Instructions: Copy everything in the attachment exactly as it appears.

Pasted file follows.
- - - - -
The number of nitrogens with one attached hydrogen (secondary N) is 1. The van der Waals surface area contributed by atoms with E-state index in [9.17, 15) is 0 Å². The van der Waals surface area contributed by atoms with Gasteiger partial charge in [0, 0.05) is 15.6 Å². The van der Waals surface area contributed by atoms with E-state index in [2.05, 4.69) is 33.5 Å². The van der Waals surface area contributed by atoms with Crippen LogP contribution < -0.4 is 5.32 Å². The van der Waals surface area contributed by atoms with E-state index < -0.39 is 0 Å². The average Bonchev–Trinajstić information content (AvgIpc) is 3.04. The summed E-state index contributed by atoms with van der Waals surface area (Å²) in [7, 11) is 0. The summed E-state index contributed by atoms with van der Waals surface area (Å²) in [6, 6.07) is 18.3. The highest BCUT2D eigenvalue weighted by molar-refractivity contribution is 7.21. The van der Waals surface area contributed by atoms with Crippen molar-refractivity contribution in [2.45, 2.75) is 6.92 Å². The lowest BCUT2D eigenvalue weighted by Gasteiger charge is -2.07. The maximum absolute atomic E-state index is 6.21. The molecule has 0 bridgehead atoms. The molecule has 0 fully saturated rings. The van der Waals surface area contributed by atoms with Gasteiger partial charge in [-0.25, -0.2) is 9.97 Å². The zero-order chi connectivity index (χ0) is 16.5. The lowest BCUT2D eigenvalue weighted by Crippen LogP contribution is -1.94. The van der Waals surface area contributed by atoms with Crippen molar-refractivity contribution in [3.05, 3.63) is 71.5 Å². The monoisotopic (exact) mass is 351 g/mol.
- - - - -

The number of nitrogens with one attached hydrogen (secondary N) is 1. The van der Waals surface area contributed by atoms with E-state index in [9.17, 15) is 0 Å². The van der Waals surface area contributed by atoms with Gasteiger partial charge in [0, 0.05) is 15.6 Å². The van der Waals surface area contributed by atoms with E-state index in [2.05, 4.69) is 33.5 Å². The van der Waals surface area contributed by atoms with Crippen LogP contribution < -0.4 is 5.32 Å². The van der Waals surface area contributed by atoms with E-state index < -0.39 is 0 Å². The average Bonchev–Trinajstić information content (AvgIpc) is 3.04. The summed E-state index contributed by atoms with van der Waals surface area (Å²) in [7, 11) is 0. The summed E-state index contributed by atoms with van der Waals surface area (Å²) in [6, 6.07) is 18.3. The highest BCUT2D eigenvalue weighted by molar-refractivity contribution is 7.21. The van der Waals surface area contributed by atoms with Crippen molar-refractivity contribution in [2.45, 2.75) is 6.92 Å². The lowest BCUT2D eigenvalue weighted by Gasteiger charge is -2.07. The maximum absolute atomic E-state index is 6.21. The molecule has 0 bridgehead atoms. The molecule has 0 fully saturated rings. The van der Waals surface area contributed by atoms with Gasteiger partial charge in [-0.25, -0.2) is 9.97 Å². The zero-order chi connectivity index (χ0) is 16.5. The lowest BCUT2D eigenvalue weighted by Crippen LogP contribution is -1.94. The van der Waals surface area contributed by atoms with Crippen molar-refractivity contribution in [3.05, 3.63) is 71.5 Å². The monoisotopic (exact) mass is 351 g/mol.